Last week, Conservative MP Blaine Calkins proposed that the standing committee on natural resources “conduct hearings on the economic beneﬁts that ﬂow from Alberta’s energy sector across Canada.” That much was rather innocuous, but Calkins attached a suggestion to it: “that members of Parliament David McGuinty and Justin Trudeau be invited as witnesses to explain their comments.”
Here, apparently, was an attempt to put McGuinty and Trudeau on trial for their recent newsworthy remarks about elected Albertans. (McGuinty told Alberta Tories to “go home,” while comments from Trudeau in 2010 surfaced in which he complained, “Albertans control our community.”) With Trudeau the frontrunner to win the Liberal leadership race, the idea must seem particularly tempting. But while the motion passed and Trudeau’s spokeswoman says he will testify—sitting MPs can’t be forced to appear—the Conservatives might be about to give Trudeau an opening to turn their attacks around. “I bet Justin Trudeau can’t believe his good fortune,” Keith Beardsley, a former strategist in the Prime Minister’s Office, wrote on his blog. “Do the Conservatives believe voters won’t see them as being vindictive and petty? Do they actually think they will win the media war when Trudeau testifies?”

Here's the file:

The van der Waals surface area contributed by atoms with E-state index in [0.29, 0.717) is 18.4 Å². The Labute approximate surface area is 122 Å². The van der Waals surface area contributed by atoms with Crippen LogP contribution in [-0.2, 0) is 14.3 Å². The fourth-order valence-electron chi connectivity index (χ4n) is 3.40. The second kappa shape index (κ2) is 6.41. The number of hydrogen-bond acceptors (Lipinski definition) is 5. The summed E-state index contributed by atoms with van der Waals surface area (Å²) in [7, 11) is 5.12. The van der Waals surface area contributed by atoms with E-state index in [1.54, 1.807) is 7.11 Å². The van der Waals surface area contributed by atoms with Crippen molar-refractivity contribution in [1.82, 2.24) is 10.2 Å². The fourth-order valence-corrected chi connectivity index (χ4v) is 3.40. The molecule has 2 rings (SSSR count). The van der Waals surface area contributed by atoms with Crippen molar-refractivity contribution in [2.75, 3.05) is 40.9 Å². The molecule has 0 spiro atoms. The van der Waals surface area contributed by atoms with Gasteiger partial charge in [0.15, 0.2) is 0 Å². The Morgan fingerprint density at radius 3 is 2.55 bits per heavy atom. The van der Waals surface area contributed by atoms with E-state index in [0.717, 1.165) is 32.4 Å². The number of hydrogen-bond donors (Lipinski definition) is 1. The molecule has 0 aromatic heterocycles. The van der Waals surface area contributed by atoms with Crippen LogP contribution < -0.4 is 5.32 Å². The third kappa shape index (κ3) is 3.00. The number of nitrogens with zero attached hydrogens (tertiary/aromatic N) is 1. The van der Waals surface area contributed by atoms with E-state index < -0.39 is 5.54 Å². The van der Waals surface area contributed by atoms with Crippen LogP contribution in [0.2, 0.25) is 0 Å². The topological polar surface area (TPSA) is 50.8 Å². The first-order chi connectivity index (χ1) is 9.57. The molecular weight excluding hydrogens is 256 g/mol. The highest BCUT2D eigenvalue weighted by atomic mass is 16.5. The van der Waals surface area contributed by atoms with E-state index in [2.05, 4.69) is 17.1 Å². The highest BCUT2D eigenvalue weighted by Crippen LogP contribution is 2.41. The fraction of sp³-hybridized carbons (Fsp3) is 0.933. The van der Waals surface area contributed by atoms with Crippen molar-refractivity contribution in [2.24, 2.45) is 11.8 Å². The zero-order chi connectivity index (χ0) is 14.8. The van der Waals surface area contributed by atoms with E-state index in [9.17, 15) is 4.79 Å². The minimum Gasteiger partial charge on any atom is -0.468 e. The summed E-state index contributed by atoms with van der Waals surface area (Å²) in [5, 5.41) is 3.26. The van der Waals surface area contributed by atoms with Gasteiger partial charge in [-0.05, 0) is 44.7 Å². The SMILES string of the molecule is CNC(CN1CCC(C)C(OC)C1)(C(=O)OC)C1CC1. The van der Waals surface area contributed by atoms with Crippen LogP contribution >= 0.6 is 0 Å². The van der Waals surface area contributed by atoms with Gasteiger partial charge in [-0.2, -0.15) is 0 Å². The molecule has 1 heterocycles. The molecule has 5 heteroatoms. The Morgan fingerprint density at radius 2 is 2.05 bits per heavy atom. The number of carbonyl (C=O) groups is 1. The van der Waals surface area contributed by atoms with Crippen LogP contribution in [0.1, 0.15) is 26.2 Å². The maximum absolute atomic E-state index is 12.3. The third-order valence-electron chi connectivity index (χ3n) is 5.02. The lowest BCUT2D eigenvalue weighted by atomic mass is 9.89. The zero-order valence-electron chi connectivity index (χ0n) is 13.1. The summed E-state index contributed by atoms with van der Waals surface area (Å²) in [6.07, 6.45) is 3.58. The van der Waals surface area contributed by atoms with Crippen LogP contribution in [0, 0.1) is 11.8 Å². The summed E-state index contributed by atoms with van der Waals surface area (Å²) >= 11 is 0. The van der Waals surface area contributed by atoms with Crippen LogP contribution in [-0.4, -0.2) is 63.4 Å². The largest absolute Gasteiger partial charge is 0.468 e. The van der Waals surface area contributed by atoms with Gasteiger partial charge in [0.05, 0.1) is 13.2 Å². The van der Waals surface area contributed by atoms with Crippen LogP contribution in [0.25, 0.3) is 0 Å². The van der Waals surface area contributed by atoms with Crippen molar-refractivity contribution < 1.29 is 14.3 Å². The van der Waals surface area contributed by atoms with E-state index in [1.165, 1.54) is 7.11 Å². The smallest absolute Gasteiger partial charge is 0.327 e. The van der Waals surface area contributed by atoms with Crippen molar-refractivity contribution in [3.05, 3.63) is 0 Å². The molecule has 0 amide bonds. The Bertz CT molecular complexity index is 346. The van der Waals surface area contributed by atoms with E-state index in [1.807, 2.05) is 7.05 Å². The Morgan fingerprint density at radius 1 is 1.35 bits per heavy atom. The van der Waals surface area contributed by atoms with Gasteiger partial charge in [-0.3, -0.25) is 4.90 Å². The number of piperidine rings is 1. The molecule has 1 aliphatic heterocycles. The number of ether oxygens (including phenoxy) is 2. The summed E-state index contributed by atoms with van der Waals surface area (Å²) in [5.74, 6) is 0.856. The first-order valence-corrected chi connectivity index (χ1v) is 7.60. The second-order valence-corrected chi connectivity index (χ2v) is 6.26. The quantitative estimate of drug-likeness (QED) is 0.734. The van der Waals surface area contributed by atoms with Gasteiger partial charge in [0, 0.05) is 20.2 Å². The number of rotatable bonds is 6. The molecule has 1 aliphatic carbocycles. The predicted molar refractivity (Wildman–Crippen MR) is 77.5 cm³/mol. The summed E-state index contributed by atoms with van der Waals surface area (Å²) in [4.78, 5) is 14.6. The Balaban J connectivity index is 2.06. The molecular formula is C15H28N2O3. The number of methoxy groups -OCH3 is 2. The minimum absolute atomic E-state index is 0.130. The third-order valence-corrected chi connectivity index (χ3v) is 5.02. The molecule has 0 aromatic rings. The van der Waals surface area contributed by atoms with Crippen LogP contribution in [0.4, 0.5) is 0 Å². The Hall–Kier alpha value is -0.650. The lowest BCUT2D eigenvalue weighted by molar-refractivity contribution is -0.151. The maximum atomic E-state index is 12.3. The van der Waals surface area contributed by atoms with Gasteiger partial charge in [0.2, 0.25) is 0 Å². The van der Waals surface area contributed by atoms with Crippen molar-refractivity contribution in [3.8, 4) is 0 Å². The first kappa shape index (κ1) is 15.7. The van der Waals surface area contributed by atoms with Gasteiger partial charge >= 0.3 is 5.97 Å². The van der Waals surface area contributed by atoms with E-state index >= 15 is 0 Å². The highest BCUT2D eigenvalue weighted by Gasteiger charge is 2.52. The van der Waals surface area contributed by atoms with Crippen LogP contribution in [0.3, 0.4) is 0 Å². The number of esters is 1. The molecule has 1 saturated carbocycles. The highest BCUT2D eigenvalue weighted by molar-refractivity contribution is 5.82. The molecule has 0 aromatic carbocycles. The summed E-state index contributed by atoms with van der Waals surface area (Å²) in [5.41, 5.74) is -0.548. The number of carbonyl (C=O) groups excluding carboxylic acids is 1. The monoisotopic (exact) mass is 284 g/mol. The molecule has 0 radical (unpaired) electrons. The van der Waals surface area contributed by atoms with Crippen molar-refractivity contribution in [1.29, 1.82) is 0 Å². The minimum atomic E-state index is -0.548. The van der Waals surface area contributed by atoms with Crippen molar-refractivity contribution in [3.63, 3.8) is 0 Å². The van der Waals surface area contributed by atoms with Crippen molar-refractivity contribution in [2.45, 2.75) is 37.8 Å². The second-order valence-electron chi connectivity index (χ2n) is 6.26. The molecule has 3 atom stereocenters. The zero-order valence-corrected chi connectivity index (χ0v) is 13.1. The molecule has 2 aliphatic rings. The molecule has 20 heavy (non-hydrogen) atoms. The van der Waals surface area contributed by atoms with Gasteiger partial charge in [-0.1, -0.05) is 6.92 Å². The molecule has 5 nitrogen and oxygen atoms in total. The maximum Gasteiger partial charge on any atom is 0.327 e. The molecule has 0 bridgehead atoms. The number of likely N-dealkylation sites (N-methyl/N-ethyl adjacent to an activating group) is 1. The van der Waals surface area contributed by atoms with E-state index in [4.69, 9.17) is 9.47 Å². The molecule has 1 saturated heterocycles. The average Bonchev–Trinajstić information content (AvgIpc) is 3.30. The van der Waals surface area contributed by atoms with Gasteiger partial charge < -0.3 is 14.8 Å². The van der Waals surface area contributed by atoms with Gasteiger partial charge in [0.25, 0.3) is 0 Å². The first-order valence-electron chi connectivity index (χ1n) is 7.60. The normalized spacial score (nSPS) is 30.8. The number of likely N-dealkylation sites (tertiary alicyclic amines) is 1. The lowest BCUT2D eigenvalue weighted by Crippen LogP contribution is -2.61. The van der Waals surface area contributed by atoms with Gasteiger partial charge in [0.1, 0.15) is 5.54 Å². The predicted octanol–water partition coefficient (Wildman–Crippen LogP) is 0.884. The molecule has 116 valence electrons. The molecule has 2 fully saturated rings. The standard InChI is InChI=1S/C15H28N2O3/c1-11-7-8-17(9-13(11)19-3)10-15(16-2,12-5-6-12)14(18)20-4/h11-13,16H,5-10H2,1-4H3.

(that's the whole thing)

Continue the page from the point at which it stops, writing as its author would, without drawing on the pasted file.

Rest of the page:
If or when Trudeau testifies—no date has been set—it will be a closely watched spectacle. But as much as Conservative committee members will have an opportunity to condemn and perhaps corner him with difficult questions, Trudeau will get to respond in kind or claim the high road and possibly, in the process, prove himself capable of duking it out. The last time Conservatives were eager to see Trudeau embarrassed on a public stage, Senator Patrick Brazeau ended up with a bloody nose and the discounted Liberal landed a TKO victory.